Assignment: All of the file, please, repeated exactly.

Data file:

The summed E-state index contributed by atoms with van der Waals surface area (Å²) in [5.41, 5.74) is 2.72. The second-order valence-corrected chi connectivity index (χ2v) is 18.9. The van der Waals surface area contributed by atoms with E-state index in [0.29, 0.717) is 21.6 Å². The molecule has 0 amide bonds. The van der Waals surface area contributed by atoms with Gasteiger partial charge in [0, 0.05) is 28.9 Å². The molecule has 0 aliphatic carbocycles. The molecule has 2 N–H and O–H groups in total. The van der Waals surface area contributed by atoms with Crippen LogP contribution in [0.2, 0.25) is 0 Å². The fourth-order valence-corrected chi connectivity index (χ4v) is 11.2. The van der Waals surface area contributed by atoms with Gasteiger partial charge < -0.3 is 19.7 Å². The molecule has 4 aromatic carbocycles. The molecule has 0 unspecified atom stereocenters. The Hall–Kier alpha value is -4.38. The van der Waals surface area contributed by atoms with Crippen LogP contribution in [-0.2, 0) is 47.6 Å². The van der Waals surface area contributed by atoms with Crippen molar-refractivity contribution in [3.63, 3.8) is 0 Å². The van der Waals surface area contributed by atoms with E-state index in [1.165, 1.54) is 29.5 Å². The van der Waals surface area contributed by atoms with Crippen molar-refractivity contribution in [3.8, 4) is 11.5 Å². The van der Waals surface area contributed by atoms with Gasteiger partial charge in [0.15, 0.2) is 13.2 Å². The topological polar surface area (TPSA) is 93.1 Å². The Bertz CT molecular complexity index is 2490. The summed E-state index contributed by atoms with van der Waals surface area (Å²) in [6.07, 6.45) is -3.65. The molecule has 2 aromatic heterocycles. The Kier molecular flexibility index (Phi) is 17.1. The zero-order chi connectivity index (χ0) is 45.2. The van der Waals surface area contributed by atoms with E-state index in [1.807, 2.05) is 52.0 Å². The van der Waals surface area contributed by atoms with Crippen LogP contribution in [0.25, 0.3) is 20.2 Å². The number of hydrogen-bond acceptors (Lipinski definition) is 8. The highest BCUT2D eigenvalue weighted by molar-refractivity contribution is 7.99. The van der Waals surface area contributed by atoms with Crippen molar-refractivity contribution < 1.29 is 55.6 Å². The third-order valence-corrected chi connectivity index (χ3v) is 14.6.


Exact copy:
The summed E-state index contributed by atoms with van der Waals surface area (Å²) in [5.41, 5.74) is 2.72. The second-order valence-corrected chi connectivity index (χ2v) is 18.9. The van der Waals surface area contributed by atoms with E-state index in [0.29, 0.717) is 21.6 Å². The molecule has 0 amide bonds. The van der Waals surface area contributed by atoms with Gasteiger partial charge in [0, 0.05) is 28.9 Å². The molecule has 0 aliphatic carbocycles. The molecule has 2 N–H and O–H groups in total. The van der Waals surface area contributed by atoms with Crippen LogP contribution in [0.2, 0.25) is 0 Å². The fourth-order valence-corrected chi connectivity index (χ4v) is 11.2. The van der Waals surface area contributed by atoms with Gasteiger partial charge < -0.3 is 19.7 Å². The molecule has 4 aromatic carbocycles. The molecule has 0 unspecified atom stereocenters. The Hall–Kier alpha value is -4.38. The van der Waals surface area contributed by atoms with Crippen LogP contribution in [-0.2, 0) is 47.6 Å². The van der Waals surface area contributed by atoms with Crippen molar-refractivity contribution in [3.63, 3.8) is 0 Å². The van der Waals surface area contributed by atoms with E-state index in [1.165, 1.54) is 29.5 Å². The van der Waals surface area contributed by atoms with Crippen molar-refractivity contribution in [3.8, 4) is 11.5 Å². The van der Waals surface area contributed by atoms with Gasteiger partial charge in [0.15, 0.2) is 13.2 Å². The topological polar surface area (TPSA) is 93.1 Å². The Bertz CT molecular complexity index is 2490. The summed E-state index contributed by atoms with van der Waals surface area (Å²) in [6.07, 6.45) is -3.65. The molecule has 2 aromatic heterocycles. The Kier molecular flexibility index (Phi) is 17.1. The zero-order chi connectivity index (χ0) is 45.2. The van der Waals surface area contributed by atoms with E-state index in [1.807, 2.05) is 52.0 Å². The van der Waals surface area contributed by atoms with Crippen LogP contribution in [0.25, 0.3) is 20.2 Å². The number of hydrogen-bond acceptors (Lipinski definition) is 8. The highest BCUT2D eigenvalue weighted by molar-refractivity contribution is 7.99. The van der Waals surface area contributed by atoms with Crippen molar-refractivity contribution < 1.29 is 55.6 Å². The third-order valence-corrected chi connectivity index (χ3v) is 14.6.